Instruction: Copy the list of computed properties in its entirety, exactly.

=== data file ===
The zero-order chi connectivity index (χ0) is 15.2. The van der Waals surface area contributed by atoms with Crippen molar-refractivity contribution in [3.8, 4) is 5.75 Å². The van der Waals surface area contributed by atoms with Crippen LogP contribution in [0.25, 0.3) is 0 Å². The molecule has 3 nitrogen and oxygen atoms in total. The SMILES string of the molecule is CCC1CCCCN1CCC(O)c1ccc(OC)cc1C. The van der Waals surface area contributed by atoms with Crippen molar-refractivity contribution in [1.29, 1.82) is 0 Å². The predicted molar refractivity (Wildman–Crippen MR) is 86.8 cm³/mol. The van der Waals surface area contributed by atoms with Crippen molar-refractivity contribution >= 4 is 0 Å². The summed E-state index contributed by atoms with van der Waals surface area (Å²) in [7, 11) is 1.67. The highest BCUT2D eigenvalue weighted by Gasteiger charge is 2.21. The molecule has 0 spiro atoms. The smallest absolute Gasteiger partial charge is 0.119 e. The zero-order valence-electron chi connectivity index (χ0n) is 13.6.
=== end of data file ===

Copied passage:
The zero-order chi connectivity index (χ0) is 15.2. The van der Waals surface area contributed by atoms with Crippen molar-refractivity contribution in [3.8, 4) is 5.75 Å². The van der Waals surface area contributed by atoms with Crippen LogP contribution in [0.25, 0.3) is 0 Å². The molecule has 3 nitrogen and oxygen atoms in total. The SMILES string of the molecule is CCC1CCCCN1CCC(O)c1ccc(OC)cc1C. The van der Waals surface area contributed by atoms with Crippen molar-refractivity contribution in [1.29, 1.82) is 0 Å². The predicted molar refractivity (Wildman–Crippen MR) is 86.8 cm³/mol. The van der Waals surface area contributed by atoms with Crippen molar-refractivity contribution >= 4 is 0 Å². The summed E-state index contributed by atoms with van der Waals surface area (Å²) in [7, 11) is 1.67. The highest BCUT2D eigenvalue weighted by Gasteiger charge is 2.21. The molecule has 0 spiro atoms. The smallest absolute Gasteiger partial charge is 0.119 e. The zero-order valence-electron chi connectivity index (χ0n) is 13.6.